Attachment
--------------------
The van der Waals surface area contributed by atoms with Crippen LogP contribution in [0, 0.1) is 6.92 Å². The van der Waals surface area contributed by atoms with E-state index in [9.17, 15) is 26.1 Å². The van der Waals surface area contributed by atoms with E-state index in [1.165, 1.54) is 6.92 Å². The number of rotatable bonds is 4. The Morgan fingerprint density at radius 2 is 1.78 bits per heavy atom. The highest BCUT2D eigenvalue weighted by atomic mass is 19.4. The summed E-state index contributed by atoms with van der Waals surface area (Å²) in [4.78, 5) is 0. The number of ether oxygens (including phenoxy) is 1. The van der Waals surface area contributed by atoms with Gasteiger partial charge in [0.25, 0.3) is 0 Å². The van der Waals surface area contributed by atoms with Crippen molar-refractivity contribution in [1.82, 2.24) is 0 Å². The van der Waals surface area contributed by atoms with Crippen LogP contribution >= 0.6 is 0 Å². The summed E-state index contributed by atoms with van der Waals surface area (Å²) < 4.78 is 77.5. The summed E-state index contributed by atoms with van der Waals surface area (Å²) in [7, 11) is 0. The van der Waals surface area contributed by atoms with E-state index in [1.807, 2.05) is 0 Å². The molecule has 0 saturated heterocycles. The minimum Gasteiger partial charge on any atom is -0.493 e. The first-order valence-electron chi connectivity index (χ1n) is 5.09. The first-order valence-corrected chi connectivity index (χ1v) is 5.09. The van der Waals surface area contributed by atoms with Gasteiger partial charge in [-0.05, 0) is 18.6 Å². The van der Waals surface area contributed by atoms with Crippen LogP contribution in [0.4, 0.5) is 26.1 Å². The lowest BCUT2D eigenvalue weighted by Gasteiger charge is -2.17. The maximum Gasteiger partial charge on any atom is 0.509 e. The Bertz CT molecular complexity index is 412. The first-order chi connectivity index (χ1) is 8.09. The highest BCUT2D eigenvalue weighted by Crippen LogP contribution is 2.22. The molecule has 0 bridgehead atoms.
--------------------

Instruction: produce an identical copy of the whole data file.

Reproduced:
The van der Waals surface area contributed by atoms with Crippen LogP contribution in [0, 0.1) is 6.92 Å². The van der Waals surface area contributed by atoms with E-state index in [9.17, 15) is 26.1 Å². The van der Waals surface area contributed by atoms with E-state index in [1.165, 1.54) is 6.92 Å². The number of rotatable bonds is 4. The Morgan fingerprint density at radius 2 is 1.78 bits per heavy atom. The highest BCUT2D eigenvalue weighted by atomic mass is 19.4. The summed E-state index contributed by atoms with van der Waals surface area (Å²) in [4.78, 5) is 0. The number of ether oxygens (including phenoxy) is 1. The van der Waals surface area contributed by atoms with Gasteiger partial charge in [0.25, 0.3) is 0 Å². The van der Waals surface area contributed by atoms with Crippen molar-refractivity contribution in [1.82, 2.24) is 0 Å². The van der Waals surface area contributed by atoms with Crippen LogP contribution >= 0.6 is 0 Å². The summed E-state index contributed by atoms with van der Waals surface area (Å²) < 4.78 is 77.5. The summed E-state index contributed by atoms with van der Waals surface area (Å²) in [7, 11) is 0. The van der Waals surface area contributed by atoms with E-state index in [1.807, 2.05) is 0 Å². The molecule has 0 saturated heterocycles. The minimum Gasteiger partial charge on any atom is -0.493 e. The first-order valence-electron chi connectivity index (χ1n) is 5.09. The first-order valence-corrected chi connectivity index (χ1v) is 5.09. The van der Waals surface area contributed by atoms with Gasteiger partial charge in [-0.05, 0) is 18.6 Å². The van der Waals surface area contributed by atoms with Crippen LogP contribution in [0.4, 0.5) is 26.1 Å². The lowest BCUT2D eigenvalue weighted by Gasteiger charge is -2.17. The maximum Gasteiger partial charge on any atom is 0.509 e. The Bertz CT molecular complexity index is 412. The first-order chi connectivity index (χ1) is 8.09. The highest BCUT2D eigenvalue weighted by Crippen LogP contribution is 2.22. The molecule has 0 bridgehead atoms.